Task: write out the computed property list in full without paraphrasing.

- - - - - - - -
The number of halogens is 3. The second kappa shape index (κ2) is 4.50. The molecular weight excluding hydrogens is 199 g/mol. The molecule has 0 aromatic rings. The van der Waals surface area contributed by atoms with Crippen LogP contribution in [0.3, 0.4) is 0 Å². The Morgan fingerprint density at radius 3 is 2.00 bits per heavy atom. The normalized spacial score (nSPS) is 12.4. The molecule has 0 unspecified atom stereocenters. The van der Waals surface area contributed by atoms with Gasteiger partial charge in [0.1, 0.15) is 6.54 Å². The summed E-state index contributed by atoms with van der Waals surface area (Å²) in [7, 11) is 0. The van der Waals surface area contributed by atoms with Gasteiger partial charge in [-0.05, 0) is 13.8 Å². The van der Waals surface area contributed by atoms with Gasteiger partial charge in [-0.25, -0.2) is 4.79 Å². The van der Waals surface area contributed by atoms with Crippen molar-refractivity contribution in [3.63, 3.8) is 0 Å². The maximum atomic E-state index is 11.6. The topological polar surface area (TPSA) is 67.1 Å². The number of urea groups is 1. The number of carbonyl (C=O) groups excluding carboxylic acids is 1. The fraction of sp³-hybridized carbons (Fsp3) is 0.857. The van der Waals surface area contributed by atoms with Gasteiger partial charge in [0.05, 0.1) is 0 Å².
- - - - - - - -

The number of halogens is 3. The second kappa shape index (κ2) is 4.50. The molecular weight excluding hydrogens is 199 g/mol. The molecule has 0 aromatic rings. The van der Waals surface area contributed by atoms with Crippen LogP contribution in [0.3, 0.4) is 0 Å². The Morgan fingerprint density at radius 3 is 2.00 bits per heavy atom. The normalized spacial score (nSPS) is 12.4. The molecule has 0 unspecified atom stereocenters. The van der Waals surface area contributed by atoms with Gasteiger partial charge in [0.1, 0.15) is 6.54 Å². The summed E-state index contributed by atoms with van der Waals surface area (Å²) in [7, 11) is 0. The van der Waals surface area contributed by atoms with Gasteiger partial charge in [-0.05, 0) is 13.8 Å². The van der Waals surface area contributed by atoms with Gasteiger partial charge in [-0.25, -0.2) is 4.79 Å². The van der Waals surface area contributed by atoms with Crippen molar-refractivity contribution in [3.63, 3.8) is 0 Å². The maximum atomic E-state index is 11.6. The topological polar surface area (TPSA) is 67.1 Å². The number of urea groups is 1. The number of carbonyl (C=O) groups excluding carboxylic acids is 1. The fraction of sp³-hybridized carbons (Fsp3) is 0.857. The van der Waals surface area contributed by atoms with Gasteiger partial charge in [0.05, 0.1) is 0 Å².